Breathe and move and know that your practice can always be the constant thing in your life, regardless of what else is going on. Put awareness into the bits of you that are in contact with your mat in every pose; know that the earth is underneath you, supporting you and giving you the foundations you need to be stable and strong.

4 Get in the moment
Again, there are many different ways you can translate this. The yoga teacher in me would suggest being still, cultivating a mindfulness practice or getting into meditation. And they’re great suggestions. But you can also be in the moment by putting on your favourite know-all-the-words music, turning it up loud and dancing your asana off. Same goes for spending time with young kids (you can’t fail to be in the moment when you’re being asked to be a robot / a dinosaur / why the sky is blue / where spiders go to sleep / why dogs have tails etc.) and animals.

5 Get wordy
This won’t be a shock, but I’m a big fan of words. They have power. Whether you believe in the power of mantras or not, you know that hearing “I love you” or “I hate you” or “Wow – those new leggings make your legs look amazing” can make you feel different things. Embrace that power. Find your own phrases which make you feel exactly what you need in those moments when nothing feels certain. I found a way to combine my love of jewellery with predisposition to feeling like I’ve lost my way, so have my mantras written on bracelets. Do what works for you.

6 Get breathing
Not breathing rarely ends well. But as soon as you become aware of your breath you’re in this moment; you can’t breathe in the future, or in the past, only here and now. Getting present is one of the best, and easiest ways, to press ‘pause ’on whatever is sending you into a bit of a tailspin right now. Keep it slow, balanced and as deep as you can. You might try ‘box breath’; breathe in for a count of five (or whatever is comfortable for you), hold the breath in, exhale for a count of five, hold the breath out for a count of five, inhale for the same count and repeat the process as many times as feels good.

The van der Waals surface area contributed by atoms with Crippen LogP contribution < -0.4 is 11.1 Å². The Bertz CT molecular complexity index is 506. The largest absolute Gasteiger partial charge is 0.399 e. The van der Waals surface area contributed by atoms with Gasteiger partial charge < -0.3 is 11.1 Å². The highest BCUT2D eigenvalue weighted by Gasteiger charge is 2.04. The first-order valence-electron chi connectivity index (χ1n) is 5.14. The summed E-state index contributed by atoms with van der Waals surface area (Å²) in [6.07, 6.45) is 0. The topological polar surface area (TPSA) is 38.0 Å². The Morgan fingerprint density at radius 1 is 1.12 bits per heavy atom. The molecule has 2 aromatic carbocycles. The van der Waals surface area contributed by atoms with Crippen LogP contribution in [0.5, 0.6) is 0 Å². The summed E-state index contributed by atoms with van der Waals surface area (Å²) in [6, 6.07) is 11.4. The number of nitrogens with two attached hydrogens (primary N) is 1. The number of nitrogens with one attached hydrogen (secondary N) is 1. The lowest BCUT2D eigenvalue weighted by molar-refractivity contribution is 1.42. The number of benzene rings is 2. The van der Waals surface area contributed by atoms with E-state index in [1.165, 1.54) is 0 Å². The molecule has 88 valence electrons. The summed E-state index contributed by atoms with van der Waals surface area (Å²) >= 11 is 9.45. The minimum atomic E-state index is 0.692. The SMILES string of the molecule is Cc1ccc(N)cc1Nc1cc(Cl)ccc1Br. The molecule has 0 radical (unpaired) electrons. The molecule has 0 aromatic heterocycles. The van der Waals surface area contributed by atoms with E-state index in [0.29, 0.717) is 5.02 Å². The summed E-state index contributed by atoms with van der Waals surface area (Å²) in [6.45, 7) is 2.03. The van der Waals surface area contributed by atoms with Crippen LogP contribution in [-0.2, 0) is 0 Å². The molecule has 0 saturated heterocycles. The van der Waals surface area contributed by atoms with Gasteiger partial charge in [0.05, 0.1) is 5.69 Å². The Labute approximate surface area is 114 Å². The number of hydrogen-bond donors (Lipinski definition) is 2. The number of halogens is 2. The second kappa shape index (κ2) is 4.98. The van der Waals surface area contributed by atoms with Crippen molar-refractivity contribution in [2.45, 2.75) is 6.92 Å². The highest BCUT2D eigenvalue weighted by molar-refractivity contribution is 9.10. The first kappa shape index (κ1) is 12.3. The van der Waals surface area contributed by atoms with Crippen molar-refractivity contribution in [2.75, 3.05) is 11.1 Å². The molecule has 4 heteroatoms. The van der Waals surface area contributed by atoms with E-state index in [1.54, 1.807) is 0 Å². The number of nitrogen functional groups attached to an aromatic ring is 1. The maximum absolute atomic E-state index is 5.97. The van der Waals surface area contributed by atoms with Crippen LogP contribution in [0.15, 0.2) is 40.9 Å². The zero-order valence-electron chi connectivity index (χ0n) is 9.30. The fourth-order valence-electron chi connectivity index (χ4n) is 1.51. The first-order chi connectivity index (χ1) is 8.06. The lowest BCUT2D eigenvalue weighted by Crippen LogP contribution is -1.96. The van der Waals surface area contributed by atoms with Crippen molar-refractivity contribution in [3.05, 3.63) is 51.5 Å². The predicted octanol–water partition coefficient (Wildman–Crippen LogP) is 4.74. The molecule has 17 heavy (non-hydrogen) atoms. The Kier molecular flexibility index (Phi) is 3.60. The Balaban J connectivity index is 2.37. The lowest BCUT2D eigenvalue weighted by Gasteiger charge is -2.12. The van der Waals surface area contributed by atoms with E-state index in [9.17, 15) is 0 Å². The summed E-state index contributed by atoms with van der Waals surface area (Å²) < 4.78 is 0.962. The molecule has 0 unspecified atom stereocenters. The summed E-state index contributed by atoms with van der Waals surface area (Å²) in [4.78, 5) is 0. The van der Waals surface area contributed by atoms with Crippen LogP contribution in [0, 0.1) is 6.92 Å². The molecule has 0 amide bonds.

7 Get aware
The real point of any yoga practice is that it’s a life-changing tool and process of self-enquiry. So, in those times when you do feel grounded, take a moment and check-in with what you’ve done (or been doing) to get you there. Know the ingredients you need to help you maintain this feeling. Take the opportunity to know what your roots need to help you stay strong; by knowing what nurtures you, you empower yourself to take the very best care of you. Now and forever.

In real life, things are rarely simple. Causes of our physical and emotional wobbles, and associated cures, are often an intricate mix of many factors, feelings, and more things than I could list in the whole magazine, let alone this article. Contrary to what you may read in other places, I do not believe that yoga alone can fix everything. If you’ve got anxiety issues, or anything else going on, please get the support and help you need. Talk about it. Get professional help if you need it. See yoga as the awesome tool in your ‘How to Feel Awesome ’kit but know that just as there’s never one reason for how we feel, there’s rarely one single resolution.

Meg Jackson is the founder of Real Life Yoga, a movement to help real people bring a little (or a lot) of yoga into their real lives. Join her ‘Me Me Me Retreat; A yoga holiday all about YOU ’this August in southern Spain. Check out reallifeyoga.net for all the info and to book one of the final few places.